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raising suicide-awareness on campus, to raising awareness about the help that is available for students who may be suicidal. We eventually learned from Paul Joffee, the suicide exporter at the Counseling Center, that our advertising campaign should target the peers of a potentially suicidal student. This knowledge was a turning point for our team because we felt that if we could help students understand the signs of suicide and how they could get help for their friends, we would most definitely be contributing towards significant change on campus. With our new goal in mind that focused on raising awareness of the suicide prevention services on campus, Team Camel set another goal that centered on making sure our advertisements reached the students directly. We wanted the students whom we were targeting to feel connected to our message. By specifically targeting the peers of a potentially suicidal person, we felt our message would encourage them to pay more attention and internalize the information we were providing. As students, we know what it is like to receive several messages a day via through various mediums. In order to combat the information overload students may experience, Team Camel felt it that it was imperative to make sure that the messages we were depicting connected to the experiences of life on campus. Through our narrative- based ads we knew we would be pursuing our goal centered on raising awareness for suicide prevention services. Our last goal for our suicide-awareness advertising campaign dealt with the project’s sustainability and potential expansion. We felt that it was important for our project to continue beyond our leadership class because of how important our message was. In order to raise awareness with the hopes of reducing suicide rates, it would take much more work than a single semester afforded. In order to ensure our project’s sustainability beyond our class we have begun a partnership with an organization with a similar set of goals as our own, To Write Lover on Her Arms. We plan on meeting with Lindsay Bailey, the President of TWLOHA, next week to discuss taking over what we have begun. Throughout our project Team Camel believed that the more students we could reach, the better our outcome would be. Now that we have initiated a partnership with TWLOHA we know that our advertising campaign will have an impact on a large number of students.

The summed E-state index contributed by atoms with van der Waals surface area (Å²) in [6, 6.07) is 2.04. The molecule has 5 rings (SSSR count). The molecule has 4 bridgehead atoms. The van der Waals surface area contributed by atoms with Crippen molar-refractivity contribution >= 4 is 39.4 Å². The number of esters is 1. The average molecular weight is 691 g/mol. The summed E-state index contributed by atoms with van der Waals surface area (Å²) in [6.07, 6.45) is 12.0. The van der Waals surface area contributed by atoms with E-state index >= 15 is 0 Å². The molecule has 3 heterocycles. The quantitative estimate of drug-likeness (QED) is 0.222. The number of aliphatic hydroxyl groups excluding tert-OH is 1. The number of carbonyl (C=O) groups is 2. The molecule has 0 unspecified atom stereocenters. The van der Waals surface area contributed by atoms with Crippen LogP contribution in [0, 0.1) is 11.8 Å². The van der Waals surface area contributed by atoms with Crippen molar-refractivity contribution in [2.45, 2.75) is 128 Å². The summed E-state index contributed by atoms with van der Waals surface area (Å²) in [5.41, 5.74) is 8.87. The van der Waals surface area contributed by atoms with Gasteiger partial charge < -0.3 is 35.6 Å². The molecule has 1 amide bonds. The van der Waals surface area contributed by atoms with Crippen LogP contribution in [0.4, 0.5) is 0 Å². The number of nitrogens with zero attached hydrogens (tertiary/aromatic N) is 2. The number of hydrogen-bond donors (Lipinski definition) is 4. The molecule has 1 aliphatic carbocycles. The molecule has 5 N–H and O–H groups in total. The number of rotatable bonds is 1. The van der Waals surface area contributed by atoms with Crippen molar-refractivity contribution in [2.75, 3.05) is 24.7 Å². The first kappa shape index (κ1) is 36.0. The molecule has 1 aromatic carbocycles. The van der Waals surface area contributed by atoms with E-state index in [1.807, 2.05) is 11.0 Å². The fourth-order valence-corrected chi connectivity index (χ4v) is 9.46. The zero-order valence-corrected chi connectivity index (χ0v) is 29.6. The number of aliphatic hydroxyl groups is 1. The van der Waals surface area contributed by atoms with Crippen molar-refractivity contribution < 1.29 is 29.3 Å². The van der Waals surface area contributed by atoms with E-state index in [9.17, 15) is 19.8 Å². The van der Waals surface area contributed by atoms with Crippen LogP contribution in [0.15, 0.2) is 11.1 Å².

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Planning and Action From the first meeting we had our minds in action mode. With a team name decided upon, we then discussed what our team guidelines and policies should be. The goal of our meetings were usually established with an agenda and concluded with a discussion of next steps. It seems like the process has developed over a year rather than a few months. The plan for our suicide-awareness advertisement campaign came from hours of brainstorming, much debating, and a great deal of collaborating. We started with a grand advertising campaign with handouts, magnets, and commercials. Once the reality of our time constraint set in, our grand plan evolved into an advertisement campaign partnered with the Counseling Center. Once our group knew that our mission was going to be raising suicide-awareness on campus, the group then united to build our resources based on our relevant university and community based contacts. We first met with Herb Jones from Housing who was happy to assist us with not only the resources to display our campaign, but also the equipment to make it happen. With our initial idea being a public service announcement that would be shown in housing as well as the FY-care mandatory orientations, we wanted to make sure our commercial had a proper tone and a serious message. We next set up appointments with Paul Joffe, a renowned expert on student crisis and suicide awareness. In talking with Mr. Joffe, he shared a detailed explanation of the background for suicide on our campus. He also surprised our group with the support he wanted to continue to give. Mr. Joffe mentioned that the Counseling Center had wanted to do a similar campaign, but because their time and resources were in high demand our group would be a great tool to get the creative and marketing drive initiated. We met Paul biweekly and had follow up meetings as a group to formulate our campaign ideas based on his suggestions and our interpretations. At each one of our group meetings the creativity got deeper and the message more real. Once we figured out how needed our campaign was, to both the center and the University as a whole, our desire for success became more apparent. Our team knew we needed to determine how and where we would display our work. We talked with the CU-MTD and revisited the housing option. The MTD has agreed to display two campaigns a month on all of the 90 buses that circulate both throughout the community and the campus. In talking to the Housing division, we learned that we could place one of our advertisements in an information magazine they would be providing all of their residents next fall. Our group is especially excited about the